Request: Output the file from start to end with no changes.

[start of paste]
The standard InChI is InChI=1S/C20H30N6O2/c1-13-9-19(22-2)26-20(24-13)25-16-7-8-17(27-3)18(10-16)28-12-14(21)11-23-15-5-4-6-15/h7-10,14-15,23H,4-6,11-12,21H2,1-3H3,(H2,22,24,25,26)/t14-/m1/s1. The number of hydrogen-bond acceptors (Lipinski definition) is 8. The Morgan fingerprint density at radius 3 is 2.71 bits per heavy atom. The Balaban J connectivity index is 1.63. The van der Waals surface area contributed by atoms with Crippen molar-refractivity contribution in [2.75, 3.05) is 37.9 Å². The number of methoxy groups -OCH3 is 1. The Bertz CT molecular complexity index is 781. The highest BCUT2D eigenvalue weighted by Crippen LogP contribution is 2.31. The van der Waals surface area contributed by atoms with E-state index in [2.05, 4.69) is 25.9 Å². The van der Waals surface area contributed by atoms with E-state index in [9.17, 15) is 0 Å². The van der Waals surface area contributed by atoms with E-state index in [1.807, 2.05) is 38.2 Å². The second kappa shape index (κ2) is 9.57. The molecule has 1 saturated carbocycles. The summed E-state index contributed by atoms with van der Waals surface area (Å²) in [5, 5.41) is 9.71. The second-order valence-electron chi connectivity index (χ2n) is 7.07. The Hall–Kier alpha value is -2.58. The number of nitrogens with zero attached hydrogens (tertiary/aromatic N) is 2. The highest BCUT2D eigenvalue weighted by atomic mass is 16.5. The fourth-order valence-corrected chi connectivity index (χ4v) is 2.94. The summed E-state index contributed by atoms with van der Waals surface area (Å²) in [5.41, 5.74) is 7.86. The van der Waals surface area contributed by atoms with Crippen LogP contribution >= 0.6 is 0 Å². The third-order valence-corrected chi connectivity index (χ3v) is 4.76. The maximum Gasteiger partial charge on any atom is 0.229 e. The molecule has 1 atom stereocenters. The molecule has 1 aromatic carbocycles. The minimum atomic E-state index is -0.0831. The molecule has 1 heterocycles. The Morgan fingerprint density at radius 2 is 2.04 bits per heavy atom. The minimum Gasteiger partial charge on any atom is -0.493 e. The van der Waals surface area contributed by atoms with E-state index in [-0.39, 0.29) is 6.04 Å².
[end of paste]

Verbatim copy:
The standard InChI is InChI=1S/C20H30N6O2/c1-13-9-19(22-2)26-20(24-13)25-16-7-8-17(27-3)18(10-16)28-12-14(21)11-23-15-5-4-6-15/h7-10,14-15,23H,4-6,11-12,21H2,1-3H3,(H2,22,24,25,26)/t14-/m1/s1. The number of hydrogen-bond acceptors (Lipinski definition) is 8. The Morgan fingerprint density at radius 3 is 2.71 bits per heavy atom. The Balaban J connectivity index is 1.63. The van der Waals surface area contributed by atoms with Crippen molar-refractivity contribution in [2.75, 3.05) is 37.9 Å². The number of methoxy groups -OCH3 is 1. The Bertz CT molecular complexity index is 781. The highest BCUT2D eigenvalue weighted by Crippen LogP contribution is 2.31. The van der Waals surface area contributed by atoms with E-state index in [2.05, 4.69) is 25.9 Å². The van der Waals surface area contributed by atoms with E-state index in [9.17, 15) is 0 Å². The van der Waals surface area contributed by atoms with E-state index in [1.807, 2.05) is 38.2 Å². The second kappa shape index (κ2) is 9.57. The molecule has 1 saturated carbocycles. The summed E-state index contributed by atoms with van der Waals surface area (Å²) in [5, 5.41) is 9.71. The second-order valence-electron chi connectivity index (χ2n) is 7.07. The Hall–Kier alpha value is -2.58. The number of nitrogens with zero attached hydrogens (tertiary/aromatic N) is 2. The highest BCUT2D eigenvalue weighted by atomic mass is 16.5. The fourth-order valence-corrected chi connectivity index (χ4v) is 2.94. The summed E-state index contributed by atoms with van der Waals surface area (Å²) in [5.41, 5.74) is 7.86. The van der Waals surface area contributed by atoms with Crippen LogP contribution >= 0.6 is 0 Å². The third-order valence-corrected chi connectivity index (χ3v) is 4.76. The maximum Gasteiger partial charge on any atom is 0.229 e. The molecule has 1 atom stereocenters. The molecule has 1 aromatic carbocycles. The minimum atomic E-state index is -0.0831. The molecule has 1 heterocycles. The Morgan fingerprint density at radius 2 is 2.04 bits per heavy atom. The minimum Gasteiger partial charge on any atom is -0.493 e. The van der Waals surface area contributed by atoms with E-state index in [-0.39, 0.29) is 6.04 Å².